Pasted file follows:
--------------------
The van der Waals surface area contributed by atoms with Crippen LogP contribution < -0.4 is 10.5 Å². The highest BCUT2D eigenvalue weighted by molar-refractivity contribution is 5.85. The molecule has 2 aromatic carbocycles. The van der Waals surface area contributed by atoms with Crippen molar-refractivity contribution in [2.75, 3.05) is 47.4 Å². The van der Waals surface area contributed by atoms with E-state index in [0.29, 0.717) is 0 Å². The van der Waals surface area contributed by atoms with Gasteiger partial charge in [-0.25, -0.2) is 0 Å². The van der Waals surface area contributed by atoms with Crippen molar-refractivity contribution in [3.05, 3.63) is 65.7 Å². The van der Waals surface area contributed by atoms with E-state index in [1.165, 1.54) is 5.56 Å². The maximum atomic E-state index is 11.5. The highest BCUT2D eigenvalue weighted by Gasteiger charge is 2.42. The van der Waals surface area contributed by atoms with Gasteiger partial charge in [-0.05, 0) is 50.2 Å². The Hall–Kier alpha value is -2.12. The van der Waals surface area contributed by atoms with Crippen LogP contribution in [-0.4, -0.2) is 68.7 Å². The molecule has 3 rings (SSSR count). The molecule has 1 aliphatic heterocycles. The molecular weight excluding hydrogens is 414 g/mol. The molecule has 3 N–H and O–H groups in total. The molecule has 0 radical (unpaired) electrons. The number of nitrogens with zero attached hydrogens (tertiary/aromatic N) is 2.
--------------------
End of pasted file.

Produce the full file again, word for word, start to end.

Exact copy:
The van der Waals surface area contributed by atoms with Crippen LogP contribution < -0.4 is 10.5 Å². The highest BCUT2D eigenvalue weighted by molar-refractivity contribution is 5.85. The molecule has 2 aromatic carbocycles. The van der Waals surface area contributed by atoms with Crippen molar-refractivity contribution in [2.75, 3.05) is 47.4 Å². The van der Waals surface area contributed by atoms with E-state index in [0.29, 0.717) is 0 Å². The van der Waals surface area contributed by atoms with Gasteiger partial charge in [-0.25, -0.2) is 0 Å². The van der Waals surface area contributed by atoms with Crippen molar-refractivity contribution in [3.05, 3.63) is 65.7 Å². The van der Waals surface area contributed by atoms with E-state index in [1.165, 1.54) is 5.56 Å². The maximum atomic E-state index is 11.5. The highest BCUT2D eigenvalue weighted by Gasteiger charge is 2.42. The van der Waals surface area contributed by atoms with Gasteiger partial charge in [-0.05, 0) is 50.2 Å². The Hall–Kier alpha value is -2.12. The van der Waals surface area contributed by atoms with Crippen LogP contribution in [-0.4, -0.2) is 68.7 Å². The molecule has 3 rings (SSSR count). The molecule has 1 aliphatic heterocycles. The molecular weight excluding hydrogens is 414 g/mol. The molecule has 3 N–H and O–H groups in total. The molecule has 0 radical (unpaired) electrons. The number of nitrogens with zero attached hydrogens (tertiary/aromatic N) is 2.